Ghana and South Africa have expressed strong reservations about what they describe as “arbitrary and discriminatory travel restrictions” being used as instruments of immigration control on some African countries.
They said because South African scientists had been able to successfully sequence and report the presence of the Omicron variant of the COVID-19, they were being punished together with other African countries for their transparency and honesty.
While President Matamela Cyril Ramaphosa of South Africa described the move as “travel apartheid and killing economies in the region”, President Nana Addo Dankwa Akufo-Addo called it “unfair, especially when the variant was detected much earlier in The Netherlands”.
The two leaders condemned the travel restrictions when they addressed the media at a joint press conference after the inauguration the Ghana-South Africa Bi-national Trade Commission at the Jubilee House in Accra last Saturday as part of the three-day State Visit to Ghana by President Ramaphosa.
The two countries held bilateral talks that centred on trade, investment, politics, security, mining and others sectors.
Four ministers each from either country also signed four agreements in the areas of agriculture, immigration, transport and gender geared towards consolidating the relations between the two countries.
Agreements on defence and visa waiver will be signed later in a virtual ceremony.
Guard of Honour
Before the meeting, a contingent of over 100 officers and men of the Ghana Armed Forces, in their ceremonial attire and with the military band in attendance, had mounted a Guard of Honour at the Forecourt of the Jubilee House for the visiting President.
Mr Ramaphosa was treated to the tunes of the National anthems of the two countries, while he mounted the dais in front of the neatly dressed soldiers.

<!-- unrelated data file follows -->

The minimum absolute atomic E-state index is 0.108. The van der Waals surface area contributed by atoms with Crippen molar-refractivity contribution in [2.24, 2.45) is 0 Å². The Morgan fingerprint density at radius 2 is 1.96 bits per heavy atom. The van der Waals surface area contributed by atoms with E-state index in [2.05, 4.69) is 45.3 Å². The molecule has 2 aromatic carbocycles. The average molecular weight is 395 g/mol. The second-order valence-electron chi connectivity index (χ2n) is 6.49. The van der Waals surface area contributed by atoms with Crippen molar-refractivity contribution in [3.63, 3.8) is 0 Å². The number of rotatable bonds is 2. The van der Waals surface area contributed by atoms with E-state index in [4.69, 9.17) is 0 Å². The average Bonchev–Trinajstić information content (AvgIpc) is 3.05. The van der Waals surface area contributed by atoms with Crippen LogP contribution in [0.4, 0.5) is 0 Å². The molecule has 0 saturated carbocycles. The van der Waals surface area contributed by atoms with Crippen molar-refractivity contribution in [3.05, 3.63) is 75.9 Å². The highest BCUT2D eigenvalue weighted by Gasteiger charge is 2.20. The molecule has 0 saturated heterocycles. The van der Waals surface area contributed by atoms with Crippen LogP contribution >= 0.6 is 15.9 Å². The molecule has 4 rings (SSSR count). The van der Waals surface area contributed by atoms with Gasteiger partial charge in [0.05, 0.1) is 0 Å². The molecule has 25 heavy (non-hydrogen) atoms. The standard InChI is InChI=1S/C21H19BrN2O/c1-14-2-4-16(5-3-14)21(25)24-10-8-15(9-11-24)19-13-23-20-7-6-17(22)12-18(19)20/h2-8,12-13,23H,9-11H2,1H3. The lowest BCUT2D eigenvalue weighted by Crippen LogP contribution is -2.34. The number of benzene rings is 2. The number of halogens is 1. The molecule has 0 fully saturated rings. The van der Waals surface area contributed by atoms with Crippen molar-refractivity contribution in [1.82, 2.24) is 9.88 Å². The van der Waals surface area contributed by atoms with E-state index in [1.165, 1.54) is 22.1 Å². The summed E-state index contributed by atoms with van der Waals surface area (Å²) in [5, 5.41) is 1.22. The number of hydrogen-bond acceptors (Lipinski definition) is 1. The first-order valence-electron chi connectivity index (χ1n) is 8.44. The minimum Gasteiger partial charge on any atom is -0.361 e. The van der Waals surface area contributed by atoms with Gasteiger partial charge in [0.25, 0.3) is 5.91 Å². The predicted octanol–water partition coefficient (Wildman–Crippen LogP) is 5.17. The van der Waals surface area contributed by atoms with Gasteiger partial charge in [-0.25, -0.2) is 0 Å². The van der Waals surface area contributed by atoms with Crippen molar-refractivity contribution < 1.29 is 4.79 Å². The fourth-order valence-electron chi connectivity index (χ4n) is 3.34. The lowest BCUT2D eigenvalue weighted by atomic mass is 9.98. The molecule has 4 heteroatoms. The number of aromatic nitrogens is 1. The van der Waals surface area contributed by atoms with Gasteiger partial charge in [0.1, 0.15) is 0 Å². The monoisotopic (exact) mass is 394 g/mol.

Immediately after the national salute, a detachment of soldiers within the Jubilee House fired a 21-gun salute in honour of President Ramaphosa.
He was then led by the Director of State Protocol, Mr Samuel Kumah to the foyer of the Presidency, where he was received by President Akufo-Addo.
After the introduction of ministers of state on both sides, the two Presidents entered the Ceremonial Room for a tete-a-tete.
Later, the Presidents and their ministers left for Juaben in the Ashanti Region to attend the Golden Jubilee celebration of the enstoolment of the Juabenhene and Chairman of the Council of State, Nana Otuo Siriboe II, and returned later in the day for the inauguration of the Bi-national Commission.
In his opening remarks during the bilateral meeting, President Akufo-Addo noted that Ghana had remained very vocal against the use of travel ban as a form of immigration control by some countries against African nations.
He indicated that the measures that had been put in place to ensure the safety of delegations and populations were working, and that there was no need for people to get hysterical about it.
“Initially, we were told that the streets of our continent were going to be littered with the bodies of Africans, but in the way that God works, these things never happened,” he said.
Expatiating on this further during the press conference, the President noted that the isolation of African countries would not solve the COVID-19 problem, and that the vaccination of almost everybody was the solution.